SAN FRANCISCO – Applied Materials Inc. (AMAT), the world's largest producer of microchip-making equipment, Wednesday reported a better-than-expected quarterly profit and forecast higher orders in the current quarter as its customers spent more on new tools.
Applied Materials also issued a profit target that outpaced analyst forecasts and its shares rose 4.7 percent in after-hours trading.
Mark FitzGerald, an analyst with Banc of America Securities, said the company's financial results and outlook were strong, but warned that order growth could taper out in the second half of the year if big orders from Japan and China do not shape up.
"We're looking at orders basically stalling out," he said.
In its fiscal first quarter ended Feb. 1, the company posted a profit of $82.4 million, or 5 cents a share, compared to a year-earlier loss of $65.7 million, or 4 cents a share. Net sales rose to $1.56 billion, up 48 percent from a year earlier.
Excluding a pre-tax $167 million charge taken mainly to consolidate facilities, Applied Materials said its profit was $200 million, or 12 cents a share. The company said it does not foresee the need for any further charges against earnings.
Wall Street on average was expecting a profit excluding the charge in the range of 7 cents to 9 cents a share, with an average estimate of 8 cents a share, according to a poll of analysts by Reuters Research, a unit of Reuters Group Plc. Analysts were expecting sales of $1.32 billion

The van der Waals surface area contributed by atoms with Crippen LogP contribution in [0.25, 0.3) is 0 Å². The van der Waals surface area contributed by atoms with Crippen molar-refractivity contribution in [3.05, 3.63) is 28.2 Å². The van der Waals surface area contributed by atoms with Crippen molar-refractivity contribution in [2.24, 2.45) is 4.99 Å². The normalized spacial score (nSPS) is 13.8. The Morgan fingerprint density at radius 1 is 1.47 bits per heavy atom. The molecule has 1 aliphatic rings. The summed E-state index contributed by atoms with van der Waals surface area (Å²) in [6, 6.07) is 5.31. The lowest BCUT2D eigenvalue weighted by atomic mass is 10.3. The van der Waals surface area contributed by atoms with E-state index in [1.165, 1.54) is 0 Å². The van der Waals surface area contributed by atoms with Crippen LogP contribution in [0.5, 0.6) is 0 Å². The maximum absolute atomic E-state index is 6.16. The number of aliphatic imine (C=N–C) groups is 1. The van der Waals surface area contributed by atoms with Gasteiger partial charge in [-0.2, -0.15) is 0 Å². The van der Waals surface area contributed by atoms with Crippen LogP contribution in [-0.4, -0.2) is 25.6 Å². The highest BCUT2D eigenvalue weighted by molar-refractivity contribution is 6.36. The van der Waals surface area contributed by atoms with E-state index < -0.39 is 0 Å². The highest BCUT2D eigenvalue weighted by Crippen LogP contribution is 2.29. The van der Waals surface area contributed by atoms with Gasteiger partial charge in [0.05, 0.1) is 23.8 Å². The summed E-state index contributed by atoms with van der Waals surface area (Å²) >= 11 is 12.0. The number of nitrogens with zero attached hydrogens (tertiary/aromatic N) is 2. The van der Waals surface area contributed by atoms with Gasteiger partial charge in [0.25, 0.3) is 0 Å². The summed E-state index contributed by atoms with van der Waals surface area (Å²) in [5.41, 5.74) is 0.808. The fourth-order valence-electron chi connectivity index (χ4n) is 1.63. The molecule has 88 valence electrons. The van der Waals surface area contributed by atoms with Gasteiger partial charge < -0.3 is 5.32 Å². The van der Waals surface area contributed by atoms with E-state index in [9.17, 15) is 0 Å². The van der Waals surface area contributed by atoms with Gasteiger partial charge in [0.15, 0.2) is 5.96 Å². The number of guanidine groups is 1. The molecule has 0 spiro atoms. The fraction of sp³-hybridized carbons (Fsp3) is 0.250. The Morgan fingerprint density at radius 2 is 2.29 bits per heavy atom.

The Santa Clara, California-based company said new orders, an indicator of future business, reached $1.68 billion in the quarter, up 32 percent from the fourth quarter. It had previously predicted a jump in orders of 20 percent from the fourth quarter.
In after-hours trading, Applied Materials shares rose to $23.38 from a close on Nasdaq of $22.31.
Applied Materials Chief Executive Officer Michael Splinter attributed the company's profit to stronger demand for microchips used in consumer electronics and business computers. Those trends, he said, have boosted chip makers' budgets for capital spending this year.
The semiconductor industry has begun an upturn following a two-year slump, its worst ever.
"During the downturn there was underinvestment in (factory) capacity and customers waited longer than usual to place orders," Splinter said. "Customers have regained the ... confidence and are prudently making investments in capacity."
For the company's fiscal second quarter, Applied Materials forecast earnings of 17 cents to 19 cents a share, with revenue rising 20 percent from the first quarter. Orders were expected to rise by about 30 percent from the first quarter.
Analysts had expected second-quarter earnings of 11 cents a share on revenue of $1.48 billion, according to Reuters Research.